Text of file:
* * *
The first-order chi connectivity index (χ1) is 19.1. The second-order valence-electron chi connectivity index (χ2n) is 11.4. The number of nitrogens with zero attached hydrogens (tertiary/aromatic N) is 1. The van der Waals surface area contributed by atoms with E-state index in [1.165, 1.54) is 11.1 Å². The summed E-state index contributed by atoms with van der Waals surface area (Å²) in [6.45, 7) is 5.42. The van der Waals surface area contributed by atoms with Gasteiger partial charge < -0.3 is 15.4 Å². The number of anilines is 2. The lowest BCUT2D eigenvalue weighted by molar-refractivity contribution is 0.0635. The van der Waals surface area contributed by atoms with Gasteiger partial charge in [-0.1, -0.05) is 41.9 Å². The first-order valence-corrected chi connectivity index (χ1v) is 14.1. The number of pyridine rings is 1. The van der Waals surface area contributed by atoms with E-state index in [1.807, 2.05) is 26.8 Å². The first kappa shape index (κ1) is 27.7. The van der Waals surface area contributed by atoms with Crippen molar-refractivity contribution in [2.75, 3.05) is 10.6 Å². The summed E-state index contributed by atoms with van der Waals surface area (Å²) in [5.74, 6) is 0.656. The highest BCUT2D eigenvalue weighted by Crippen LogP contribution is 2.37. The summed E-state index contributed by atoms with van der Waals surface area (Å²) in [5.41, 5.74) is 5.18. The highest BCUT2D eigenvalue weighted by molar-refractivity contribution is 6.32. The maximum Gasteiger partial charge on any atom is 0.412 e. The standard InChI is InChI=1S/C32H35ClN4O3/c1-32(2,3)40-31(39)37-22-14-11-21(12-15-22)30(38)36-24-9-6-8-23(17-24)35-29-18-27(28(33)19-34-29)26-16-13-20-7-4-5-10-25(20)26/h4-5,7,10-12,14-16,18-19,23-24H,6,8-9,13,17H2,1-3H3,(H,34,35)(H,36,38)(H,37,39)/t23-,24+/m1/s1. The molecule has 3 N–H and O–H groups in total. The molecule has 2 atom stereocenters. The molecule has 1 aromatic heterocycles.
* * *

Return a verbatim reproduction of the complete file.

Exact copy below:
The first-order chi connectivity index (χ1) is 19.1. The second-order valence-electron chi connectivity index (χ2n) is 11.4. The number of nitrogens with zero attached hydrogens (tertiary/aromatic N) is 1. The van der Waals surface area contributed by atoms with E-state index in [1.165, 1.54) is 11.1 Å². The summed E-state index contributed by atoms with van der Waals surface area (Å²) in [6.45, 7) is 5.42. The van der Waals surface area contributed by atoms with Gasteiger partial charge < -0.3 is 15.4 Å². The number of anilines is 2. The lowest BCUT2D eigenvalue weighted by molar-refractivity contribution is 0.0635. The van der Waals surface area contributed by atoms with Gasteiger partial charge in [-0.1, -0.05) is 41.9 Å². The first-order valence-corrected chi connectivity index (χ1v) is 14.1. The number of pyridine rings is 1. The van der Waals surface area contributed by atoms with E-state index in [1.807, 2.05) is 26.8 Å². The first kappa shape index (κ1) is 27.7. The van der Waals surface area contributed by atoms with Crippen molar-refractivity contribution in [2.75, 3.05) is 10.6 Å². The summed E-state index contributed by atoms with van der Waals surface area (Å²) in [5.74, 6) is 0.656. The highest BCUT2D eigenvalue weighted by Crippen LogP contribution is 2.37. The summed E-state index contributed by atoms with van der Waals surface area (Å²) in [5.41, 5.74) is 5.18. The highest BCUT2D eigenvalue weighted by molar-refractivity contribution is 6.32. The maximum Gasteiger partial charge on any atom is 0.412 e. The standard InChI is InChI=1S/C32H35ClN4O3/c1-32(2,3)40-31(39)37-22-14-11-21(12-15-22)30(38)36-24-9-6-8-23(17-24)35-29-18-27(28(33)19-34-29)26-16-13-20-7-4-5-10-25(20)26/h4-5,7,10-12,14-16,18-19,23-24H,6,8-9,13,17H2,1-3H3,(H,34,35)(H,36,38)(H,37,39)/t23-,24+/m1/s1. The molecule has 3 N–H and O–H groups in total. The molecule has 2 atom stereocenters. The molecule has 1 aromatic heterocycles.